North and South Korea, for example, share a common culture and were one country until World War Two. Since then, the Communist North has remained poor, while the capitalist South has grown rich. South Koreans now enjoy a standard of living more than 13 times that of those in the North. (24) The only real difference between these countries seems to be their level of freedom, economic and otherwise. (25) A similar situation existed in East as compared to West Germany prior to reunification 1990. (26) Zimbabwe and Botswana also present an important contrast between economic freedom and unfreedom. (27)

We know in broad terms, then, what sort of policies will maximise human prosperity. Public policy, however, does not magically appear once well-considered conclusions have been reached. The government is a messy organization, not a rational individual. To get the right institutions, we need the right meta-institutions. To get limited government of the sort described above, we need constitutional limits on the power of government. This was the vision of James Madison’s compound republic (28), and has been formalised by James Buchanan and Gordon Tullock in The Calculus of Consent. (29)

While there are no perfect examples of truly limited government in the sense I have described here, we should be grateful for the freedom we have. Limited government is clearly preferable to anarchy, but has the tendency to grow into Leviathan. Rich countries have managed to restrict this growth. There is much work for classical liberals to do fighting the unmitigated harm of heavy-handed interventionism in rich countries and the last pockets of socialism and the Hobbesian anarchy in the third world. We must not lose sight of the fact that institutions fostering cooperation are not the default position of human existence. Improvement is possible, but so is descent into either anarchy or Leviathan.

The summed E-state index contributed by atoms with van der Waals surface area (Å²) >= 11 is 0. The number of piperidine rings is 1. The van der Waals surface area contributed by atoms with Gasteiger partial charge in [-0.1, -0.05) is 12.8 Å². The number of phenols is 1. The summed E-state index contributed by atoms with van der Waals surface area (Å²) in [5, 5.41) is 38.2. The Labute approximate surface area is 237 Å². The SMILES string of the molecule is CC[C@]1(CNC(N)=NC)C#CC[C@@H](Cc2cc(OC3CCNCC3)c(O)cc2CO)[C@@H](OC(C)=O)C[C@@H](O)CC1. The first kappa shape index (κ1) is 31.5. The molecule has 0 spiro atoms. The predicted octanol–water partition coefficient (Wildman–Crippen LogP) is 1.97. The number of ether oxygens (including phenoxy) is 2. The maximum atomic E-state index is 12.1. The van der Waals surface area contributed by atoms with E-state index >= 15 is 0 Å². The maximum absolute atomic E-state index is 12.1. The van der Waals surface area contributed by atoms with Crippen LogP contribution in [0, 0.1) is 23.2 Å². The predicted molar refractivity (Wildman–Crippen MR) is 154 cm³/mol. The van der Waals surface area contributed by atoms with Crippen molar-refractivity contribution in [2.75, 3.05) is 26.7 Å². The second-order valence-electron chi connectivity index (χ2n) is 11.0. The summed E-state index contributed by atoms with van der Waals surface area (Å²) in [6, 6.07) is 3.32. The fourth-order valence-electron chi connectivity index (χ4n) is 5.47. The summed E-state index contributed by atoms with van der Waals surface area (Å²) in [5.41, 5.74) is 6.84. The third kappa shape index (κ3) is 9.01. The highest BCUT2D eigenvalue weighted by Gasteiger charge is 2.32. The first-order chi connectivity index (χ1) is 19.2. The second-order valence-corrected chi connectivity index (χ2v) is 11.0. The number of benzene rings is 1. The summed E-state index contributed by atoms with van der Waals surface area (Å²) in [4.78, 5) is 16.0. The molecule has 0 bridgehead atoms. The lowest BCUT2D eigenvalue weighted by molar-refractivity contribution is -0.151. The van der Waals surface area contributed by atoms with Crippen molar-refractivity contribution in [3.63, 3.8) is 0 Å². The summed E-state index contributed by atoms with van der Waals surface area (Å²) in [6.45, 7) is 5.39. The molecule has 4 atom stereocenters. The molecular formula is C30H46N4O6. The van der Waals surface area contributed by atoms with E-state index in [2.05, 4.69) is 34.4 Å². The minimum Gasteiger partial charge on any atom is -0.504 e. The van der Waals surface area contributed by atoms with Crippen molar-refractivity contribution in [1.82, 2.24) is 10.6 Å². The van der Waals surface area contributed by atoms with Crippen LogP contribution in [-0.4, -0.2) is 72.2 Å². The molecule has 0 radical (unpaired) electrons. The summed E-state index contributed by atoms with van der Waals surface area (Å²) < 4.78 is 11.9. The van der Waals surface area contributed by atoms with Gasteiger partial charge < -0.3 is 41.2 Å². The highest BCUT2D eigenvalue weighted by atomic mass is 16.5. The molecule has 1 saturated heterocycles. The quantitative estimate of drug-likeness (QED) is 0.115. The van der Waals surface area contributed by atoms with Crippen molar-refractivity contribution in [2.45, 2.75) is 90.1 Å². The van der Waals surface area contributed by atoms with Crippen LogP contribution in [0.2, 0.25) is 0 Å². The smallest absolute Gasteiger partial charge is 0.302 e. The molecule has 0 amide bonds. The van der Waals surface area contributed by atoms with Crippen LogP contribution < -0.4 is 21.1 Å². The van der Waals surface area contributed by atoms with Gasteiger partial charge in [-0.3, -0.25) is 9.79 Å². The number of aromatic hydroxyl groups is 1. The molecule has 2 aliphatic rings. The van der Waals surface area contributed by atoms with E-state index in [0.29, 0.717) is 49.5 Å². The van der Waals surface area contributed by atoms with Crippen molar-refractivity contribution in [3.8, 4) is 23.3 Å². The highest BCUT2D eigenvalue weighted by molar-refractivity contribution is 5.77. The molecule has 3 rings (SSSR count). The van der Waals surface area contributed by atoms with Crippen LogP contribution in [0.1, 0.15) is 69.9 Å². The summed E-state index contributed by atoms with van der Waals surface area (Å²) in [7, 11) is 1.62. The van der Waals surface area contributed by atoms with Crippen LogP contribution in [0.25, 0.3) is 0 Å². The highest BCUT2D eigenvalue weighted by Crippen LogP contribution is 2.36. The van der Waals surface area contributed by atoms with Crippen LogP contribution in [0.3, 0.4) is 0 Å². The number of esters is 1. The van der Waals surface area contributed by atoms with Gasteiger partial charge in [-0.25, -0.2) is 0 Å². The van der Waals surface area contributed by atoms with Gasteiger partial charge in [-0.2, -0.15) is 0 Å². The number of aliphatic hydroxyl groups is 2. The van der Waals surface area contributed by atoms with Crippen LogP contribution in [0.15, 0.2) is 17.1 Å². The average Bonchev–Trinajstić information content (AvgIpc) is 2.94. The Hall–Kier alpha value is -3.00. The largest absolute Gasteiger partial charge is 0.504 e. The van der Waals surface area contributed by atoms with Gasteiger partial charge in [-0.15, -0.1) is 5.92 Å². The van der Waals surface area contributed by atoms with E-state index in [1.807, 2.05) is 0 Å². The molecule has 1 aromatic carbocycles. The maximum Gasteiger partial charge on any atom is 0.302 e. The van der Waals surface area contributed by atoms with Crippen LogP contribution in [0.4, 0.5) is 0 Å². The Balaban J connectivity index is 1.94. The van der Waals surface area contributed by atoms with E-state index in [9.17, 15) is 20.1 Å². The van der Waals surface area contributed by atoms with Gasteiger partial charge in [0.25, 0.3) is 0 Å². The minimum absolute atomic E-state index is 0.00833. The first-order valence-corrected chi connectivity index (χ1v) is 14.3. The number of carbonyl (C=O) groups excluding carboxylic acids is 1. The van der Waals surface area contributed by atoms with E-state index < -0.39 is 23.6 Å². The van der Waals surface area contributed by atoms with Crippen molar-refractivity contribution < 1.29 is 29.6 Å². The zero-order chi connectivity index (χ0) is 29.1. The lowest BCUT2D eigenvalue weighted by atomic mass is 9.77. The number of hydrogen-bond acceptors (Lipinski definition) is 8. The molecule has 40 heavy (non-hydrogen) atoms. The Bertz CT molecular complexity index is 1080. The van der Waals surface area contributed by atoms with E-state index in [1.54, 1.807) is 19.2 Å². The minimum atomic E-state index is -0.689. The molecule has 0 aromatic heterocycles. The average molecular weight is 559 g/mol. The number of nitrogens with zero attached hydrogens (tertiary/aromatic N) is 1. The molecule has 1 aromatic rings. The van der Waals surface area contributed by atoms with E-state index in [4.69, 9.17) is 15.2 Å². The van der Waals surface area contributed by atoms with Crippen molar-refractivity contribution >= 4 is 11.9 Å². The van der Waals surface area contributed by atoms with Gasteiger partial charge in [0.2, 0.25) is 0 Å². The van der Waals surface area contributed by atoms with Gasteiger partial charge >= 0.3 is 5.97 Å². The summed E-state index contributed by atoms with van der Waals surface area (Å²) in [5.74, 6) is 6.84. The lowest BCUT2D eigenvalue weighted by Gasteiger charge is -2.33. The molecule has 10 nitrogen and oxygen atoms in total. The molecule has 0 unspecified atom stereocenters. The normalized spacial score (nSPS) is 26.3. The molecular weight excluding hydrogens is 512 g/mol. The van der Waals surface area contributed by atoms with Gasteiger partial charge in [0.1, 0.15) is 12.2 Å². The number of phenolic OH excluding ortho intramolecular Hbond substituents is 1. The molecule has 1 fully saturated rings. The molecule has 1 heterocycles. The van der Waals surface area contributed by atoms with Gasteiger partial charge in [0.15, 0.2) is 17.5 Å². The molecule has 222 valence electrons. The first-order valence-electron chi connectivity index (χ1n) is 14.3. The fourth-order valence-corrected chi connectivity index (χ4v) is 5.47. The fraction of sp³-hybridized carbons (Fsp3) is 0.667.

Brad Taylor of the University of Canterbury in New Zealand won First Place in the Association for Private Enterprise Education (APEE) 2007 Essay Contest.

(1) Real income refers to what they actually produced, and could thus consume; even if they didn’t use money at all. The dollar value is simply a metric.
(2) Lucas 2003; Baumol 2002, pp. 1-6
(3) CIA World Factbook: Rank Order GDP per capita (PPP)
(4) Lucas 1988, p 5
(5) What Was The GDP Then?
(6) Fogel 2004
(7) Buchanan 1975
(8) Berggren 2003, pp. 194-6
(9) Sen 1999
(10) Smith 1776, Book I, Ch. 2
(11) Hayek 1945
(12) Smith 1776, Book I, Ch. 1
(13) De Soto 2000
(14) Berggren 2003
(15) Demsetz 1969
(16) Mises 1920; Hayek 1937
(17) Tullock 1976
(18) Oppenheimer 1922 [1919], chapter 2
(19) Easterly and Levine 2001
(20) Baumol 2002, p 1
(21) Schumpeter 1942
(22) Berggren 2003
(23) Weingast 2006
(24) CIA World Factbook: Rank Order GDP per capita (PPP)
(25) Wikipedia: Division of Korea
(26) Wikipedia: Economy of East Germany
(27) Halder 2005
(28) The Federalist No. 51
(29) Buchanan and Tullock 1962


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Weingast, Barry R. 2006. “Capitalism and Economic Liberty: The Political Foundations of Economic Growth.” In Eytan Sheshinski, Robert J. Strom, and William J. Baumol (eds). Entrepreneurship, Innovation, and the Growth Mechanism of the Free-enterprise Economies. Princeton, Princeton University Press.

Wikipedia: The Free Encyclopedia: